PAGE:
As the President of the Ontario Association of Business Educator Co-ordinators (OABEC) I was able to network with other educational leaders to obtain funding from the Council of Ontario Directors of Education (CODE) to develop curriculum and advocate on Business Studies issues at the Provincial Ontario Teacher Federation subject area meetings.

Over the years, our initial team of five Business Studies experts at the TDSB program department was now reduced to one, just me. That’s when I had to rely on the liaisons I made with my OBEA colleagues to assemble a Dream Team of Business Studies teachers who volunteered their time and expertise to introduce the Revised Business Curriculum. Leaders like Kathy Atherton, Nabil Velos, David Thairs, Karen Beutler, Martin Herbst, Elliot Scolnik, Wendy Hanninen and emerging leaders like my OISE intern Kari Peters were vital to the success of this initiative

I worked on the initial team to develop the Business Studies Specialized High Skills Major certification program, having the Ministry formerly recognize a Business Studies designation was a step in the right direction. Unfortunately, in 2006, the Business Co-ordinator position was eliminated at TDSB and Business Studies is now under the umbrella of Experiential Learning: Business Studies, Technology and Co-op Education. This was a provincial trend, and today, the once well attended Ontario Association of Business Educator Co-ordinators (OABEC), the provincial Co-ordinators association for Business Educators ceased to exist. So, now, more than ever, we need the Ontario Business Educator`s Association to advocate for Business Studies issues, support curriculum, and foster excellence in Business Teachers.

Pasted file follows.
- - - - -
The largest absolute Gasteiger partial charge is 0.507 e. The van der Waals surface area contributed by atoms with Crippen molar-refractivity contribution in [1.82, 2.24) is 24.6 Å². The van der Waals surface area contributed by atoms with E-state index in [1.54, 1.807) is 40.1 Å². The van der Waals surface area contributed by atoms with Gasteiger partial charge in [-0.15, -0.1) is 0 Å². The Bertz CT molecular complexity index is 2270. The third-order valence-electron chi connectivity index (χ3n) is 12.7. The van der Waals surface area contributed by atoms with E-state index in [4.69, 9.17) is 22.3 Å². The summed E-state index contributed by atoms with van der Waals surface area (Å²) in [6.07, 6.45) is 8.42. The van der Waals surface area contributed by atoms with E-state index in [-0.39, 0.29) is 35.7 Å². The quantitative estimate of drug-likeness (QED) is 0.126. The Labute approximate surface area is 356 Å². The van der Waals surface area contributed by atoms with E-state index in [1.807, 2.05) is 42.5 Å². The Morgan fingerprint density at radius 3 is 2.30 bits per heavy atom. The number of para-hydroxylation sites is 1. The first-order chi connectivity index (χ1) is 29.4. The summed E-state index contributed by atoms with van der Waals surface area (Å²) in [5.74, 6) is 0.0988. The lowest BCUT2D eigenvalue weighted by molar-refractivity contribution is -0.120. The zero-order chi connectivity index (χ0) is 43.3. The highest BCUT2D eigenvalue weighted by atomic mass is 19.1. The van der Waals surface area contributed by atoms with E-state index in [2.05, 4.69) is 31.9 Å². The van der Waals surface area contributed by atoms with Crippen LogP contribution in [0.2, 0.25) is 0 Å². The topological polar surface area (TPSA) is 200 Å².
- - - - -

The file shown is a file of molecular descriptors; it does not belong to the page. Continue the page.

“No man, or in this case no woman is an island, entire to herself”, I feel I have been fortunate to work with leaders, mentors and superb educators who have supported me and my initiatives throughout my career. I would like to thank my mentors including George Mavraganis, my principal, Susan Seidman, from Phi Delta Kappa Educational Leadership Association and my colleague Chris Allum from the Investment Education Fund for their support and advice. In addition, I would like to thank the OBEA executive and Linda Brown for always organizing quality professional development events of highest caliber that always enhance the Business Studies educators teaching and learning practice. And most of all I want to thank my life coaches, my parents, Dr. Unus and Phirosa Omarali who had the insight to not only uproot themselves to immigrate to Canada for a better life but also, the numerous sacrifices they made to give me opportunities that they never had. And finally, I thank my parents for always supporting me in my endeavors.

I will always be dedicated to Business Studies causes and curriculum enhancements. I share this award with my colleagues, mentors, and family. Their support and kindness has enabled me to achieve. To join my Business Studies mentors who have received this prestigious award is truly the highlight of my teaching career, and as I look forward to new opportunities in education and administration, I will always look back and remember to thank you, Business Studies teachers from Toronto, Peel, Near North, London, Niagara, Upper Grand, from all the school boards for being part of the synergy created by the OBEA because All You Ever Really Needed To Know to be a Business Educator, You can Learn from the Ontario Business Educator`s Association!

Thank you to the OBEA for bestowing me the honour of the 2010 Hillmer Award.